Watch the above video. Experience Leo's dancing. Also experience his lunging, punching, thugging, and thrusting.
Guys, wow. What. What is he doing here. What is he achieving. How did this. What is. Who? What. A who-what now. Stop. How. Go.
He begins with traditional Caucasian bopping. I'm on board. But not for board shorts. That's not what I said. I'm just on board.
Then after the documentarian films her own reaction, we return to Leo, who continues his limp ass wag in the fashion of a lonely beagle. That continues for a short eternity before — without warning — the muse takes over and Leo unleashes a series of tricks worthy of Lance Burton. First, a Tae-Bo knee jab. Just a jab. Doink. THEN comes a full 180-degree arm swing that I think was supposed to be a punch? Could it be? It had the look of a toddler trying to attack his sister without leaving his highchair. Leo recovers quickly from that jazz whiff and immediately bops into thug antics. Each bop is packed with a message, and that message is either “Yeah, boieeeee” or “I saw this on 'Wild N Out' once.” His shifting stance is reminiscent of “Mortal Kombat” characters preceding a battle. Look out, here comes Kano!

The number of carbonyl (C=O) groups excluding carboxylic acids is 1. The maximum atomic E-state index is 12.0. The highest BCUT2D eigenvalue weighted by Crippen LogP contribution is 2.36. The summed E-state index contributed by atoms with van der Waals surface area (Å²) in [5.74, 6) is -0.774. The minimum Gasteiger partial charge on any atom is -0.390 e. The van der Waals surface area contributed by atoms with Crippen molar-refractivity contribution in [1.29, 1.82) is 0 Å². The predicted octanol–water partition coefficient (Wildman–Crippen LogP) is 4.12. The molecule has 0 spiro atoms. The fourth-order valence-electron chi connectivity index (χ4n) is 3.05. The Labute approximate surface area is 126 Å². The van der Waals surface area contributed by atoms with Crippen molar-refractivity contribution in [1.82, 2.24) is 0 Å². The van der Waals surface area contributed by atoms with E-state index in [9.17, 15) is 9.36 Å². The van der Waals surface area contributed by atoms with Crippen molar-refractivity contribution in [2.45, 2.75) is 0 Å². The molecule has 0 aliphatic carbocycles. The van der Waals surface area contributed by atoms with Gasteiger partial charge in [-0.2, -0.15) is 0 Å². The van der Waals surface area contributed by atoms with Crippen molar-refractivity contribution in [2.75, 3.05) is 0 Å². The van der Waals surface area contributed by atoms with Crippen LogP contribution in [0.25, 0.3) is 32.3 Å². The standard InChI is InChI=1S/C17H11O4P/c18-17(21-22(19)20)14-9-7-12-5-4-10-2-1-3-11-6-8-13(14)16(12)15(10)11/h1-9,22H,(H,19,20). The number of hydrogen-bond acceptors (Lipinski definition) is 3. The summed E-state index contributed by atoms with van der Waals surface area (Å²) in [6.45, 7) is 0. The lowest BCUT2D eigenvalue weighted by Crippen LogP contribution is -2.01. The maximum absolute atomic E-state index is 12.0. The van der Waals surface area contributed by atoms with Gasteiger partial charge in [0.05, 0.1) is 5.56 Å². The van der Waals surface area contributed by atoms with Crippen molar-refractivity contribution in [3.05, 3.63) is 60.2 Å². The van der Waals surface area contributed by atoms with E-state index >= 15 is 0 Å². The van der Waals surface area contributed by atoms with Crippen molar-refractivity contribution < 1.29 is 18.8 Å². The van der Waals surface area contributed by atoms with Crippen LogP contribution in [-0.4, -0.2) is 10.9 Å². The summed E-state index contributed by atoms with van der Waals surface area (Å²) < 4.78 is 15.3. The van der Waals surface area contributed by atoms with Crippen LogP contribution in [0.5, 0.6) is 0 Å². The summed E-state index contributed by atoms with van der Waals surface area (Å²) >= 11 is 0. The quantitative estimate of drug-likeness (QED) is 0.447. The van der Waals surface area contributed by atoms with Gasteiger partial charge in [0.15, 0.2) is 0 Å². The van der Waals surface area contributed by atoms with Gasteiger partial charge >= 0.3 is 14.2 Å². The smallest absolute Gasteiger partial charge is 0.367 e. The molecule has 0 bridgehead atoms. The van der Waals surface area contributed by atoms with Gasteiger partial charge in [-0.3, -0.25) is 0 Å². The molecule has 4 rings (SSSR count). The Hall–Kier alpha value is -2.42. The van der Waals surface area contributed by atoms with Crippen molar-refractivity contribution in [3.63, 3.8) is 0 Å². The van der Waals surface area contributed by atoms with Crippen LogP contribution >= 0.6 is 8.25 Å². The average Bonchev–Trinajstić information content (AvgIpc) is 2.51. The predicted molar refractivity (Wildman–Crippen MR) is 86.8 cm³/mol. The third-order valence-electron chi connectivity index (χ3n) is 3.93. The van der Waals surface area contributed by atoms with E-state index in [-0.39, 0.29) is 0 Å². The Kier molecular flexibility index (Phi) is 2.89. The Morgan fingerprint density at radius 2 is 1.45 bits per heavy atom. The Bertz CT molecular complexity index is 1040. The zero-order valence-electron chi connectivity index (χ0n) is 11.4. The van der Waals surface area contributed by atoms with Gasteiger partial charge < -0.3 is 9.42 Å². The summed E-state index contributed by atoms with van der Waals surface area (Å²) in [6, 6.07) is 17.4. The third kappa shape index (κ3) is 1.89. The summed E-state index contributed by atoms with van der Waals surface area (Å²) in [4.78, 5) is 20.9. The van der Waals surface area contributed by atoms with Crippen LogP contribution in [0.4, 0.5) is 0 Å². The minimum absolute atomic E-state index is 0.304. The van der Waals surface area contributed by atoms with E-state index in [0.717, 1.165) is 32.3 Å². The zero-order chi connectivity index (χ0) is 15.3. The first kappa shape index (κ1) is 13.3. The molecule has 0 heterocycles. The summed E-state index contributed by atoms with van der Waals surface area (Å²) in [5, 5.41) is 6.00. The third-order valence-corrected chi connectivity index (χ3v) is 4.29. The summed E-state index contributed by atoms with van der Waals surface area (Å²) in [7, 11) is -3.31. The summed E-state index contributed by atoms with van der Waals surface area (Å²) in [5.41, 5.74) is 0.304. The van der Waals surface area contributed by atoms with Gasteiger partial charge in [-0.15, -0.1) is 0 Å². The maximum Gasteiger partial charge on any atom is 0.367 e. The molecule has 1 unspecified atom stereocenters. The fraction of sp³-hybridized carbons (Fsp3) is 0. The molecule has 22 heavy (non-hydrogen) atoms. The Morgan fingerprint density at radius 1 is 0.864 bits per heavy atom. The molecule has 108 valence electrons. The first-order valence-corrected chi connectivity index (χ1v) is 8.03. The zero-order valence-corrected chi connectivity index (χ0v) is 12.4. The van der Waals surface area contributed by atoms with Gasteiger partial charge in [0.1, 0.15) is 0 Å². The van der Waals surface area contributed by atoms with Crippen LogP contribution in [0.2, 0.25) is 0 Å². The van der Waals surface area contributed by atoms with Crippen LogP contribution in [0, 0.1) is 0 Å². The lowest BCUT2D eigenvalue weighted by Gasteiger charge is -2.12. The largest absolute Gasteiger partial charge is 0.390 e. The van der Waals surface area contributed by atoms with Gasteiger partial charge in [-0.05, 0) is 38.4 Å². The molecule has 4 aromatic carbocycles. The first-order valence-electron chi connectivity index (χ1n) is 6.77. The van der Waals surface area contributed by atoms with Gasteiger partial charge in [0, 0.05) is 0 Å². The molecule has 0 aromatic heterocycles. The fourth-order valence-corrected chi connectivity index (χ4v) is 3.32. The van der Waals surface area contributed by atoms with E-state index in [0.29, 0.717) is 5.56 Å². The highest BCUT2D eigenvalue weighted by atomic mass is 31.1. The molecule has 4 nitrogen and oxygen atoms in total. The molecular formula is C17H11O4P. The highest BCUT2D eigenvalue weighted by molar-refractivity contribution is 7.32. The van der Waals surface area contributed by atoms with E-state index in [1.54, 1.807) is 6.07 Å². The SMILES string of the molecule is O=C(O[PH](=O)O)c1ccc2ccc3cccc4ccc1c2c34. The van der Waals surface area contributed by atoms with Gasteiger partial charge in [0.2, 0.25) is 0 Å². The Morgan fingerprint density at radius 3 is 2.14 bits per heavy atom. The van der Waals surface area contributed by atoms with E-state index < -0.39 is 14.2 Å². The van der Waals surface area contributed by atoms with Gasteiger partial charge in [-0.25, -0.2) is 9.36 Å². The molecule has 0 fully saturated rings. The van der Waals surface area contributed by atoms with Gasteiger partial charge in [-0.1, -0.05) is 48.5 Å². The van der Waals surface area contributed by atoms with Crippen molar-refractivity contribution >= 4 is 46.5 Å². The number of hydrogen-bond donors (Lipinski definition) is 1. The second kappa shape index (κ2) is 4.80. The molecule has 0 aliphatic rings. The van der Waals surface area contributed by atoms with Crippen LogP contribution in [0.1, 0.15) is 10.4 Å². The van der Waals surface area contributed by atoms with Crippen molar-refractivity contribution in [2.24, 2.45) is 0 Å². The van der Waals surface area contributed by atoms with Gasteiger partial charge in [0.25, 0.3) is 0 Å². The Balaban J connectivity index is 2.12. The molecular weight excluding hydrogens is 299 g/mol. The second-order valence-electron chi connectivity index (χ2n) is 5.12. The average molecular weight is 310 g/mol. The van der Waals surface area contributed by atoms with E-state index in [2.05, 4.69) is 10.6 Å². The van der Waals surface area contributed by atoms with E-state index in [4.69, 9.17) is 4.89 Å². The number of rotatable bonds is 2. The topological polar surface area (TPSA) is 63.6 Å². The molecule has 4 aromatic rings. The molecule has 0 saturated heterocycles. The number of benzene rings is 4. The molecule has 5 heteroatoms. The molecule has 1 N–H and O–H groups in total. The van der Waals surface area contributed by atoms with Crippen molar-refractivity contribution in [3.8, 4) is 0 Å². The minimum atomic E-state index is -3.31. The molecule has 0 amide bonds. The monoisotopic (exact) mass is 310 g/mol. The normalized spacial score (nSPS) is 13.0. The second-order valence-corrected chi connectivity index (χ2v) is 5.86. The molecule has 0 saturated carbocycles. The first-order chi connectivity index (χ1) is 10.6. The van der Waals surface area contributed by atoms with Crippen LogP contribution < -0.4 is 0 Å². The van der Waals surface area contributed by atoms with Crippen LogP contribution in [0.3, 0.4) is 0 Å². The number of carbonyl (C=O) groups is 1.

Then he unleashes a few forceful hand gestures, and they're actually scary because he's a masked man with too much self-confidence. He might be taking hostages. Or he might be listening to Jock Jams. It is probably both.
His ballet concludes with a quick, joyous, “bro world peace” arm raise. And there we are. Unified in dance. Brothers in board shorts. Wolves of 42nd Street.
I'm not the same. Jordan Belfort, save us all.